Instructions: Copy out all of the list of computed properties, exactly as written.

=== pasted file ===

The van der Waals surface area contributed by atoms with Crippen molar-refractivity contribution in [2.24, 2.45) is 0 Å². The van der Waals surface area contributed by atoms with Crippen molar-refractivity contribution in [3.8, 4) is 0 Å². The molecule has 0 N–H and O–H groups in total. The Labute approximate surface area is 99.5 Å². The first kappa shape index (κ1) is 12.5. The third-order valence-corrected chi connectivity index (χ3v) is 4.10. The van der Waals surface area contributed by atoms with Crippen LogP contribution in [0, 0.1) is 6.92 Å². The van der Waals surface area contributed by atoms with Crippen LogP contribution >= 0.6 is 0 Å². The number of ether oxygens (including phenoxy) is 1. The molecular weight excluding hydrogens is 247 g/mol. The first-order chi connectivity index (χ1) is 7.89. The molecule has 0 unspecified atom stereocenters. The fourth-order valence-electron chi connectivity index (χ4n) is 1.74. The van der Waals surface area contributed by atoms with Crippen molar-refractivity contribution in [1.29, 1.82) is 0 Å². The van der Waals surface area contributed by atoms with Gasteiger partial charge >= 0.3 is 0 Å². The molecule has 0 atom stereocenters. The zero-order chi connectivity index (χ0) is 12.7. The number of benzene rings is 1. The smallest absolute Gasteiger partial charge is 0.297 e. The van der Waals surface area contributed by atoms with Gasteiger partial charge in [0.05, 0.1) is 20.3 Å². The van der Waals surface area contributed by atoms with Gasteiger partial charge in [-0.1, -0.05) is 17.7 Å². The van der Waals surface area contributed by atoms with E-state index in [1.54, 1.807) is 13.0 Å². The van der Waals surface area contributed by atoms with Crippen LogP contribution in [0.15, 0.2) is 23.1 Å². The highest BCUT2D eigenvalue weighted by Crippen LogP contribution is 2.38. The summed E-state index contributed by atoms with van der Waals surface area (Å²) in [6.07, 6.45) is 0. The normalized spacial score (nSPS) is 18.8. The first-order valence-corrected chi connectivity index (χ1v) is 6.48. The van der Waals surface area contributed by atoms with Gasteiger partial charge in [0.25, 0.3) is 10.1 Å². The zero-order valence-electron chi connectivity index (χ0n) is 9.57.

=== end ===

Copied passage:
The van der Waals surface area contributed by atoms with Crippen molar-refractivity contribution in [2.24, 2.45) is 0 Å². The van der Waals surface area contributed by atoms with Crippen molar-refractivity contribution in [3.8, 4) is 0 Å². The molecule has 0 N–H and O–H groups in total. The Labute approximate surface area is 99.5 Å². The first kappa shape index (κ1) is 12.5. The third-order valence-corrected chi connectivity index (χ3v) is 4.10. The van der Waals surface area contributed by atoms with Crippen LogP contribution in [0, 0.1) is 6.92 Å². The van der Waals surface area contributed by atoms with Crippen LogP contribution >= 0.6 is 0 Å². The number of ether oxygens (including phenoxy) is 1. The molecular weight excluding hydrogens is 247 g/mol. The first-order chi connectivity index (χ1) is 7.89. The molecule has 0 unspecified atom stereocenters. The fourth-order valence-electron chi connectivity index (χ4n) is 1.74. The van der Waals surface area contributed by atoms with Crippen molar-refractivity contribution in [1.29, 1.82) is 0 Å². The van der Waals surface area contributed by atoms with Gasteiger partial charge >= 0.3 is 0 Å². The molecule has 0 atom stereocenters. The zero-order chi connectivity index (χ0) is 12.7. The number of benzene rings is 1. The smallest absolute Gasteiger partial charge is 0.297 e. The van der Waals surface area contributed by atoms with Gasteiger partial charge in [0.05, 0.1) is 20.3 Å². The van der Waals surface area contributed by atoms with Gasteiger partial charge in [-0.1, -0.05) is 17.7 Å². The van der Waals surface area contributed by atoms with E-state index in [1.54, 1.807) is 13.0 Å². The van der Waals surface area contributed by atoms with Crippen LogP contribution in [0.15, 0.2) is 23.1 Å². The highest BCUT2D eigenvalue weighted by Crippen LogP contribution is 2.38. The summed E-state index contributed by atoms with van der Waals surface area (Å²) in [6.07, 6.45) is 0. The normalized spacial score (nSPS) is 18.8. The first-order valence-corrected chi connectivity index (χ1v) is 6.48. The van der Waals surface area contributed by atoms with Gasteiger partial charge in [0.25, 0.3) is 10.1 Å². The zero-order valence-electron chi connectivity index (χ0n) is 9.57.